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Chávez, Alex E. 2017. Sounds of Crossing: Music, Migration, and the Aural Poetics of Huapango Arribeño. Durham, NC: Duke University Press

Banerjee-Datta, Nandini Rupa

Alex Chávez’s bold and engaging study of huapango arribeño in the everyday lives of Mexican migrants fills a void in anthropological and ethnomusicological scholarship. Based on his 2010 dissertation at the University of Texas at Austin, Sounds of Crossing is an anthropologically based study of how lived politics informs performance in the poetic genre of huapango arribeño, an understudied musical form that originated in the Mexican states of Guanajuato, Querétaro, and San Luis Potosí. Chávez argues that huapango arribeño is crucial in meeting everyday needs for intimacy, place, and belonging—“beyond culture, beyond illegality, and irrespective of geography; through it postnational subjectivities are fashioned and necessary, aquí (here), not allá (out there)” (54). His book includes colorful photographs from the everyday lives of performers and poignant transcriptions of conversations and songs, as well as musical notation—all of which add to his ethnography’s depth and multiplicity, reaffirming his argument that his book is not so much the study of huapango arribeño as an object but as “an analytical lens into the contemporary experiences of Mexican migrants” (34).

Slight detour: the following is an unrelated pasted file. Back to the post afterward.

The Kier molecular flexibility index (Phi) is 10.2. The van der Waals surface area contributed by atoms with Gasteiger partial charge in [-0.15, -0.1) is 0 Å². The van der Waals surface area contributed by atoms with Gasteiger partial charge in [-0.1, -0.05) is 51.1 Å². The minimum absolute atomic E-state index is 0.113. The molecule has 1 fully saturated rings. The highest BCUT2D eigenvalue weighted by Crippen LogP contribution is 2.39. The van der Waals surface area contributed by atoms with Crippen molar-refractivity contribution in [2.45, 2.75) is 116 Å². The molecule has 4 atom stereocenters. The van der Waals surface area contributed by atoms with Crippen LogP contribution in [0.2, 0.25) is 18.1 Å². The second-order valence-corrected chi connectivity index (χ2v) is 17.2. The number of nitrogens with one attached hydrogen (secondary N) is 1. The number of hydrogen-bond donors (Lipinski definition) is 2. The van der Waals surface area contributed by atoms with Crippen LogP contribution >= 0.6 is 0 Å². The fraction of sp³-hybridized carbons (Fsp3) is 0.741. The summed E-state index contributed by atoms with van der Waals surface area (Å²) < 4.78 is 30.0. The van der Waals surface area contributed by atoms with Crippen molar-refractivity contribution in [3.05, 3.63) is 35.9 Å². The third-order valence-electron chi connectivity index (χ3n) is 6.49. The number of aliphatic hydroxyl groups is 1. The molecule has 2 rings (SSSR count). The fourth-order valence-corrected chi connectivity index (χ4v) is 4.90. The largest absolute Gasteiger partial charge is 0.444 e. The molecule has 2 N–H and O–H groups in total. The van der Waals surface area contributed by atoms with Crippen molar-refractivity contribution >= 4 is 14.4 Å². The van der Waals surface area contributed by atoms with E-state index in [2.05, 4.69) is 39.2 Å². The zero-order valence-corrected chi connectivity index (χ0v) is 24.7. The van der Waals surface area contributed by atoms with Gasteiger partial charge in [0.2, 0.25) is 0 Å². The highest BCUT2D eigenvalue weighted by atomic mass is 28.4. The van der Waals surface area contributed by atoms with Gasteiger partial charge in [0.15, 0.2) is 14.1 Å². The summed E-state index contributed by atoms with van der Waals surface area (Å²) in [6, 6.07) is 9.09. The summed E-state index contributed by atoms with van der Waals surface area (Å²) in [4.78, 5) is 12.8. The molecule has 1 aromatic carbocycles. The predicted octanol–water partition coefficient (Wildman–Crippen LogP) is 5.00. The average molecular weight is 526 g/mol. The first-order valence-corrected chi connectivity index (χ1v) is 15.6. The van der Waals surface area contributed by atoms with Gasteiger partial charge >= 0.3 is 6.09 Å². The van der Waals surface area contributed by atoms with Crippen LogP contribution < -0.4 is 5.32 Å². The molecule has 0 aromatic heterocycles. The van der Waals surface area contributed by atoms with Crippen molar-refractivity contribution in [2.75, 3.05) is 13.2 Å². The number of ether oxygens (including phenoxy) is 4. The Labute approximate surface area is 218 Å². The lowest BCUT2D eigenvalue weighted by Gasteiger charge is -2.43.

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Current Musicology

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Music
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November 13, 2019